You can also use your list when you are out and about on your screen-free day if you really need to contact someone. How do you do that? You find a 21st-century portable telephone booth—i.e., borrow someone else’s cell phone. These living, breathing telephone booths (people) are everywhere.
You may also want a big pad of paper and black Sharpie pens. It’s much more satisfying to write anything down with a Sharpie. This black Sharpie is for all the things you’d typically pick up your cell phone to deal with: write a to-do list, ask so-and-so about this, schedule that, etc. Your thoughts will circle around your head like a bee looking for a flower to land on. Let them land on the paper, little blossoms of thought. There it is, in deep black letters, waiting for you on Sunday.
If you want to listen to music, get a record player (or go lo-fi with a boom box) or verbal speaker where you don’t have to look at a screen.
Now let’s talk cameras. Humans have been compelled to document our lives since the days of cave paintings. It’s only natural that you’ll want pictures from your screen-free days, especially since that’s usually when the best moments happen. Trust me: I am a documentary filmmaker. I get it. I love to record my favorite moments and relive them.
But I have to tell you, there is something delicious about not being able to record something and just having to experience with your non-monetized eyeballs, with your very being. When I’m trying to document something to share on social media during the week, I find I suddenly lose 20 minutes thinking about how to best capture the moment, what filter to use, how to caption it just right. Tech Shabbat lets you let go of all that.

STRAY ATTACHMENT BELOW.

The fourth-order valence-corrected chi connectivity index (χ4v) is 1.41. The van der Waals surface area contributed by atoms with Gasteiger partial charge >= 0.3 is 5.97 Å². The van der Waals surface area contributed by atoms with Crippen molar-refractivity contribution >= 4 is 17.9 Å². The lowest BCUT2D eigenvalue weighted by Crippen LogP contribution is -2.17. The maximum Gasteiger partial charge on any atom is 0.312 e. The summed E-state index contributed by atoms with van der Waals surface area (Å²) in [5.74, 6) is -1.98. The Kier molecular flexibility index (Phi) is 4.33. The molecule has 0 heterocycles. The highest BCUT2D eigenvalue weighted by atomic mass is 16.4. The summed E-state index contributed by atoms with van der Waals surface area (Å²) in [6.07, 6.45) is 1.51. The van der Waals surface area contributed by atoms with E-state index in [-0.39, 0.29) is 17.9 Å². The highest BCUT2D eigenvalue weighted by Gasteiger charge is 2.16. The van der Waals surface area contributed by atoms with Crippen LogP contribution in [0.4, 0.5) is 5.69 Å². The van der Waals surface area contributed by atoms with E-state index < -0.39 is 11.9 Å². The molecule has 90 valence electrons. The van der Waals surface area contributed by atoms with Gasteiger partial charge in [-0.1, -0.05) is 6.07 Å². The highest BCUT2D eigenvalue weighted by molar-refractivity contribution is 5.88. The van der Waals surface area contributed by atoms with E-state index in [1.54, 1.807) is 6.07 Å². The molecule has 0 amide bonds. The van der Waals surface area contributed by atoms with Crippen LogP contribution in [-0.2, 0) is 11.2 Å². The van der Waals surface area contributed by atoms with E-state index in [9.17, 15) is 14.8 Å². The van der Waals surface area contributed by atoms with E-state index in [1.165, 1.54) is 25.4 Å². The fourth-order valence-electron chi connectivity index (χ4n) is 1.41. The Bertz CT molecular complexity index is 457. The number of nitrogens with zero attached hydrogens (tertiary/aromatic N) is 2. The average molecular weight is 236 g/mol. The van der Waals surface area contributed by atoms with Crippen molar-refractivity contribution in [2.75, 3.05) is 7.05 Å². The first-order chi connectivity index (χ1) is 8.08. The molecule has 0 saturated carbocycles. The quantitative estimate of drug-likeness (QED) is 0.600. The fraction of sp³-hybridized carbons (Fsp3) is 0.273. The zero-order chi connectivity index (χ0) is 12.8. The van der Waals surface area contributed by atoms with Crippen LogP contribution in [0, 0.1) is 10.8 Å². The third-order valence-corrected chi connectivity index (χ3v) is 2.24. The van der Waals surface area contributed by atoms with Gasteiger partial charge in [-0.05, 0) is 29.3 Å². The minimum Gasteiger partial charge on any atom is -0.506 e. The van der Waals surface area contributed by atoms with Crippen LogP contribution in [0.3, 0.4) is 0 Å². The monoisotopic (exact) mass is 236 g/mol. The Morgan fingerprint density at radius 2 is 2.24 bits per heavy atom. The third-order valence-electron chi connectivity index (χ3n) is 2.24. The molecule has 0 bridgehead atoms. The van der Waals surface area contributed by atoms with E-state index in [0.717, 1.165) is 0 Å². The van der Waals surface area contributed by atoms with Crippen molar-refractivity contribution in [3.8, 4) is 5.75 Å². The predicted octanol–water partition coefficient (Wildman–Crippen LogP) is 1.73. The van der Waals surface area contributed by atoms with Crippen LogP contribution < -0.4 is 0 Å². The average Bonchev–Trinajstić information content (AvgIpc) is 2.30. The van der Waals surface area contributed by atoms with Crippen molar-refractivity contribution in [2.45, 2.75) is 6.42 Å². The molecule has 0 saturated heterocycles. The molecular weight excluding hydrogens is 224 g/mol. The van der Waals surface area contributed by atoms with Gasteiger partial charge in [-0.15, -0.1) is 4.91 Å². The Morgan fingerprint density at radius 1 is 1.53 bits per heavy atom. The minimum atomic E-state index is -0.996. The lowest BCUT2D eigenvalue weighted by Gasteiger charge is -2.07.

At the same time, pictures are pictures, and if you just have to take one, here are some options. If you have an actual camera, great. Even if it’s digital, that’s fine, as long as it’s not a phone and thus a portal to a whole other world of distractions. But if you can’t resist and you must take that picture and the only device nearby is a smartphone, here’s the way to do it: Put the phone on airplane mode, take that photo, and then put that thing away. Don’t spend time having everyone look at the photo, editing the photo, and God forbid, sharing that photo. Just put it away.
Now, I know what you are thinking: I have to buy things and install a landline? But let me ask you: How much are your sanity and sense of balance worth? New iPhones cost a thousand dollars. The shopping list below will run under $100 if you get all of those things, but you certainly don’t have to. Some you probably have, some you may not want, and you can always make substitutions.
Either way, don’t let acquiring them stop you from trying Tech Shabbat. Go ahead and unplug, whether you’ve got the analog gear or not. You can always buy stuff later, when you know what you actually need.
But if you like to shop, here’s your list:
Installing landline: $15 to $20 a month
Radio or record player, simple model: $40
Sharpie pen: $2 (or splurge on a three-pack for $5)
Choose Your Day
We go screen-free from Friday night to Saturday night, because that works best for us, an updated version of the Jewish Shabbat. For others, it’s Sunday. Either way, I recommend doing it on the weekend if you can, because these are traditionally non-workdays, and it helps you feel like you’re part of something bigger than yourself when your screen-free time is on a rest day for people all over the world. But that’s not always possible, so pick the day that fits your schedule.
This article was syndicated from wired.com